On the eve of the publication of The Ballad of Songbirds and Snakes, on sale now, author Suzanne Collins spoke to David Levithan, VP, Publisher and Editorial Director at Scholastic, and one of her editors, about the making of the book.
David Levithan: I’ll start with the two questions I’m sure most readers will want to ask: Did you always plan to return to Panem after the trilogy with a book set sixty-four years earlier? And if not, what made you return to the story in this way?
Suzanne Collins: Here’s how it works now. I have two worlds, the Underland (the world of The Underland Chronicles series) and Panem (the world of The Hunger Games). I use both of them to explore elements of just war theory. When I find a related topic that I want to examine, then I look for the place it best fits. The state of nature debate of the Enlightenment period naturally lent itself to a story centered on Coriolanus Snow.
Focusing on the 10th Hunger Games also gave me the opportunity to tell Lucy Gray’s story. In the first chapter of The Hunger Games, I make reference to a fourth District 12 victor. Katniss doesn’t seem to know anything about the person worth mentioning. While her story isn’t well-known, Lucy Gray lives on in a significant way through her music, helping to bring down Snow in the trilogy. Imagine his reaction when Katniss starts singing “Deep in the Meadow” to Rue in the arena. Beyond that, Lucy Gray’s legacy is that she introduced entertainment to the Hunger Games.
DL: I have to ask—when you wrote that reference in the first book, did you have any sense of who that fourth victor might be?
SC: Yes, but she’s evolved a lot since then.
DL: What was it like to rewind the world you’d built by sixty-four years? What were some of the touchstones you used to understand what this version of Panem would be?
SC: I really enjoyed going back in time to an earlier version of Panem and visiting the reconstruction period that followed the Dark Days. I thought a lot about the period after the Civil War here in the United States and also the post–World War II era in Europe. People trying to rebuild, to live their daily lives in the midst of the rubble. The challenges of food shortages, damaged infrastructure, confusion over how to proceed in peacetime. The relief that the war has ended coupled with the bitterness toward the wartime enemy. The need to place blame.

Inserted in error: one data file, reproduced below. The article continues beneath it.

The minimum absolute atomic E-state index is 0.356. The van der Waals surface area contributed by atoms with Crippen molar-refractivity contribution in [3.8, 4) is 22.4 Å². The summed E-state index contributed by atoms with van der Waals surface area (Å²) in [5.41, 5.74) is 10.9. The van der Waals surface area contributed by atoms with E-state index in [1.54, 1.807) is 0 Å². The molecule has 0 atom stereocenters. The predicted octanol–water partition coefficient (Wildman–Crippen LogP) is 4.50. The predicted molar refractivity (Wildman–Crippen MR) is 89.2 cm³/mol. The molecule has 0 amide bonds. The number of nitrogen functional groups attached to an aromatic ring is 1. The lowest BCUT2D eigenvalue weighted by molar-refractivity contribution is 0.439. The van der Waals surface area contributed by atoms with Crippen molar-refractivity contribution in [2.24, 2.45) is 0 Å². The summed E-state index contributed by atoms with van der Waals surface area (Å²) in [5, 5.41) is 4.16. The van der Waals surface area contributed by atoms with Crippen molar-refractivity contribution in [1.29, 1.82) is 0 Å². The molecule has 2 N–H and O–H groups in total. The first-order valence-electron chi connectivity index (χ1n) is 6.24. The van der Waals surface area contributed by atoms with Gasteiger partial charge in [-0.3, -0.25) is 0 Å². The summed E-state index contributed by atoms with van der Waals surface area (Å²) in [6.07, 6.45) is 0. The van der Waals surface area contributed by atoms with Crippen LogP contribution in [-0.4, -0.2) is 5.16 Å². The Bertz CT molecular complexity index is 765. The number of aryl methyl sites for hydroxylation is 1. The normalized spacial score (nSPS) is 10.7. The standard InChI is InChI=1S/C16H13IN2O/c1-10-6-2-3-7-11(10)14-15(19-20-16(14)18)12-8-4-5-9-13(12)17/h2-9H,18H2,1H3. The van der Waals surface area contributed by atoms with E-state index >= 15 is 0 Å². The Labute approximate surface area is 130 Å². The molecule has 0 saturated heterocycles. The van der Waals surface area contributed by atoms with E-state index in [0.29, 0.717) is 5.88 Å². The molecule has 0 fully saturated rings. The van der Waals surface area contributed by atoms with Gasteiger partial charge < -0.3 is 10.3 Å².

DL: What about the early Hunger Games?
SC: Even as the victor in the war, the Capitol wouldn’t have had the time or resources for anything elaborate. They had to rebuild their city and the industries in the districts, so the arena really is an old sports arena. They just threw in the kids and the weapons and turned on the cameras. The 10th Hunger Games is where it all blows wide open, both figuratively and literally.
DL: What was it like to have to dial back a character you created in his late maturity and then to rethink him as an eighteen-year-old?
SC: Well, I thought about Wordsworth's line, “The Child is father of the Man.” The groundwork for the aging President Snow of the trilogy was laid in childhood. Then there’s Locke, who’s all over this book, with his theory of tabula rasa, or blank slate, in which we’re all products of our experiences. Snow’s authoritarian convictions grew out of the experiences of his childhood, as did his complicated relationships with mockingjays, food, the Hunger Games, District 12, District 13, and women. So, you rewind and plant the seeds.
But given all that, you still need to leave room for Snow’s personality. Is he a product of nature or nurture? Everyone of his generation experienced trauma, loss, and deprivation. And yet Sejanus, Tigris, Lucy Gray, and Lysistrata turned out very differently.
For whatever reason, Snow has a very controlling personality. Then he experiences one of the most out-of-control emotions, falling in love. It turns out to be a bad combination.
Learn more about The Ballad of Songbirds and Snakes at songbirdsandsnakes.com!
Photo by Todd Plitt